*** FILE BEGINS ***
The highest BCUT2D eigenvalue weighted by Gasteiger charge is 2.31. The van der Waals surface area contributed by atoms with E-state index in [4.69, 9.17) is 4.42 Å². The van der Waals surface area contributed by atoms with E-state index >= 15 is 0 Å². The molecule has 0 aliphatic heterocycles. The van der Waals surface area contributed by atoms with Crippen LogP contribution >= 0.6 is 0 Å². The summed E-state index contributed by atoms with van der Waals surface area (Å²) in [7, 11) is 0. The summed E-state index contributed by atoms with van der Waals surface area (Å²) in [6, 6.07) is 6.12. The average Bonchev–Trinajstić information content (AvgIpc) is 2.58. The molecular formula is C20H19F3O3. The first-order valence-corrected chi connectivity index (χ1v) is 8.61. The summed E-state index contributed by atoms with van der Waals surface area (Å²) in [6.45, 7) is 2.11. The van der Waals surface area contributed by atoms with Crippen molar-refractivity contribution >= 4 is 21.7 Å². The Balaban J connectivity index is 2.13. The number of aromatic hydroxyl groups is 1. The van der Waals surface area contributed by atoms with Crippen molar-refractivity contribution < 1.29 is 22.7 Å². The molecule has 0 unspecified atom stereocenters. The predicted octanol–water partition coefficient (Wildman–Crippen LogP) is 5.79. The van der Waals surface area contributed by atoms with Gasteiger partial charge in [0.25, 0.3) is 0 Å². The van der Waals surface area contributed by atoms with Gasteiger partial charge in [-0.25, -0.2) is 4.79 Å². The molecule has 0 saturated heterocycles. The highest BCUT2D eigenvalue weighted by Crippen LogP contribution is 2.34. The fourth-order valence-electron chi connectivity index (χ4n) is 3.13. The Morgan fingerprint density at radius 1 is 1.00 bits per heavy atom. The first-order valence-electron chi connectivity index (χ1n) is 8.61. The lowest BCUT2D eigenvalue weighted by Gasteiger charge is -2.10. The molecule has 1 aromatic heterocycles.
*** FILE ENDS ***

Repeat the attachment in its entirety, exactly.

The highest BCUT2D eigenvalue weighted by Gasteiger charge is 2.31. The van der Waals surface area contributed by atoms with E-state index in [4.69, 9.17) is 4.42 Å². The van der Waals surface area contributed by atoms with E-state index >= 15 is 0 Å². The molecule has 0 aliphatic heterocycles. The van der Waals surface area contributed by atoms with Crippen LogP contribution >= 0.6 is 0 Å². The summed E-state index contributed by atoms with van der Waals surface area (Å²) in [7, 11) is 0. The summed E-state index contributed by atoms with van der Waals surface area (Å²) in [6, 6.07) is 6.12. The average Bonchev–Trinajstić information content (AvgIpc) is 2.58. The molecular formula is C20H19F3O3. The first-order valence-corrected chi connectivity index (χ1v) is 8.61. The summed E-state index contributed by atoms with van der Waals surface area (Å²) in [6.45, 7) is 2.11. The van der Waals surface area contributed by atoms with Crippen molar-refractivity contribution >= 4 is 21.7 Å². The Balaban J connectivity index is 2.13. The number of aromatic hydroxyl groups is 1. The van der Waals surface area contributed by atoms with Crippen molar-refractivity contribution < 1.29 is 22.7 Å². The molecule has 0 unspecified atom stereocenters. The predicted octanol–water partition coefficient (Wildman–Crippen LogP) is 5.79. The van der Waals surface area contributed by atoms with Gasteiger partial charge in [0.25, 0.3) is 0 Å². The van der Waals surface area contributed by atoms with Gasteiger partial charge in [-0.25, -0.2) is 4.79 Å². The molecule has 0 saturated heterocycles. The highest BCUT2D eigenvalue weighted by Crippen LogP contribution is 2.34. The fourth-order valence-electron chi connectivity index (χ4n) is 3.13. The Morgan fingerprint density at radius 1 is 1.00 bits per heavy atom. The first-order valence-electron chi connectivity index (χ1n) is 8.61. The lowest BCUT2D eigenvalue weighted by Gasteiger charge is -2.10. The molecule has 1 aromatic heterocycles.